The Valley of Amazement

From goodreads

Violet is one of the most celebrated courtesans in Shanghai, a beautiful and intelligent woman who has honed her ability to become any man's fantasy since her start as a "Virgin Courtesan" at the age of twelve. Half-Chinese and half-American, she moves effortlessly between the East and the West. But her talents belie her private struggle to understand who she really is and her search for a home in the world. Abandoned by her mother, Lucia, and uncertain of her father's identity, Violet's quest to truly love and be loved will set her on a path fraught with danger and complexity-and the loss of her own daughter.

Lucia, a willful and wild American woman who was once herself the proprietress of Shanghai's most exclusive courtesan house, nurses her own secret wounds, which she first sustained when, as a teenager, she fell in love with a Chinese painter and followed him from San Francisco to Shanghai. Her search for penance and redemption will bring her to a startling reunion with Flora, Violet's daughter, and will shatter all that Violet believed she knew about her mother.

Pages: 589 (hardcover) 

Publisher: Published November 5th 2013 by Ecco (first published October 24th 2013)

Rating: 9 out of 10

Source: Checked out of library

Date Completed: April 2, 2014

I have loved Amy Tan ever since I first read Joy Luck Club in college.  A few years ago, I enjoyed reading her memoir The Opposite of Fate on a trip to India. I was really excited to learn that she had a new book coming out, The Valley of Amazement.  My excitement and anticipation only increased when I read the story of her search for a new editor who ended up working with her on this book.  Since the book was in high demand and I am still on on a book buying budget, I had a lot of breaks in my reading as the book had to be returned and I needed to wait my turn.  

In spite of stopping and starting multiple times, I found myself engrossed in the story. In particular, I liked getting to know Violet and seeing her grow.  Parts of the book were slow, but I felt like there were lots of saucy parts which made for some juicy reading.  As with all of her novels, I appreciated the exploration of mother daughter relationships in a way that honors complexity and conflict.   The lessons on how to be a courtesan were fascinating and the ways in which she fell in love made me feel both hopeful and sad.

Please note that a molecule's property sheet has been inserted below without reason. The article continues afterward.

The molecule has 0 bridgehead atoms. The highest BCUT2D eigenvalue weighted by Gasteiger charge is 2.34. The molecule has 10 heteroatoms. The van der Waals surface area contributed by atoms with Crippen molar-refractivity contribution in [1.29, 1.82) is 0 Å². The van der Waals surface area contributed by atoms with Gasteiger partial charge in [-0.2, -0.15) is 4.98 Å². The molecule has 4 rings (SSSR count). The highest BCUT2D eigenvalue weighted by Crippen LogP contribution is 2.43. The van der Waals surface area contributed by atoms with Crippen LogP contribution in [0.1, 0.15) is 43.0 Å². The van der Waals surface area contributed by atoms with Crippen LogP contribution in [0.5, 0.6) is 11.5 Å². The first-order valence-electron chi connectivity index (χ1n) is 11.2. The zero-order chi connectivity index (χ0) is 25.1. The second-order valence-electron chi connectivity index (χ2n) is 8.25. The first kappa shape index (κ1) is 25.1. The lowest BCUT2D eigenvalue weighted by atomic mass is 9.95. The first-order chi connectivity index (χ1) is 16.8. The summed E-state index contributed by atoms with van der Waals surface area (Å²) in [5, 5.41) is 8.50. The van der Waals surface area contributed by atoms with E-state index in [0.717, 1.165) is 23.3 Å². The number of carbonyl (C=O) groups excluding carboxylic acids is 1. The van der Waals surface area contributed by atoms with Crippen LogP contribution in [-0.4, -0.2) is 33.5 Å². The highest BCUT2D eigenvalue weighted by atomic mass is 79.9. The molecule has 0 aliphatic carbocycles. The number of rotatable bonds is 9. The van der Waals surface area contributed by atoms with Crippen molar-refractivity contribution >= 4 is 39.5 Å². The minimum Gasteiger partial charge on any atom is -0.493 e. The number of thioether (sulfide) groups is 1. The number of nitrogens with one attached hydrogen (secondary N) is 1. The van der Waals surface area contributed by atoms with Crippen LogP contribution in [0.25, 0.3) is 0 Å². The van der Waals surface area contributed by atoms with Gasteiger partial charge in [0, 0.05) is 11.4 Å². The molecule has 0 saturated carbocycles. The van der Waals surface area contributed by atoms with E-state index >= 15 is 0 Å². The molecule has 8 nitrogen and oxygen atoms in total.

I am counting this book for the following challenge: 2014 Chunkster Reading Challenge: At 589 pages, this is certainly a chunkster.  

Posted on Wednesday, July 9, 2014 at 12:43PM by Registered Commenter[beastmomma] in | CommentsPost a Comment

The Invention of Wings

From goodreads:

Hetty "Handful” Grimke, an urban slave in early nineteenth century Charleston, yearns for life beyond the suffocating walls that enclose her within the wealthy Grimke household. The Grimke’s daughter, Sarah, has known from an early age she is meant to do something large in the world, but she is hemmed in by the limits imposed on women.

Kidd’s sweeping novel is set in motion on Sarah’s eleventh birthday, when she is given ownership of ten year old Handful, who is to be her handmaid.We follow their remarkable journeys over the next thirty-five years, as both strive for a life of their own, dramatically shaping each other’s destinies and forming a complex relationship marked by guilt, defiance, estrangement and the uneasy ways of love.

As the stories build to a riveting climax, Handful will endure loss and sorrow, finding courage and a sense of self in the process. Sarah will experience crushed hopes, betrayal, unrequited love, and ostracism before leaving Charleston to find her place alongside her fearless younger sister, Angelina, as one of the early pioneers in the abolition and women’s rights movements.

Pages: 373 (hardcover) 

Publisher: Published January 7th 2014 by Viking Adult

Rating: 10 out of 10

Source: Checked out of library

Date Completed: March 17, 2014

The first book I read by Sue Monk Kidd, The Secret Life of Bees, gave me lot to think about while still sweeping me up in a compelling story.  I was excited when the Partners and Professors book club selected the Invention of Wings by Sue Monk Kidd for our February meeting.  As I started reading, I was again swept up in the story and a bit guarded because I feel like lately I have read several books with similar themes.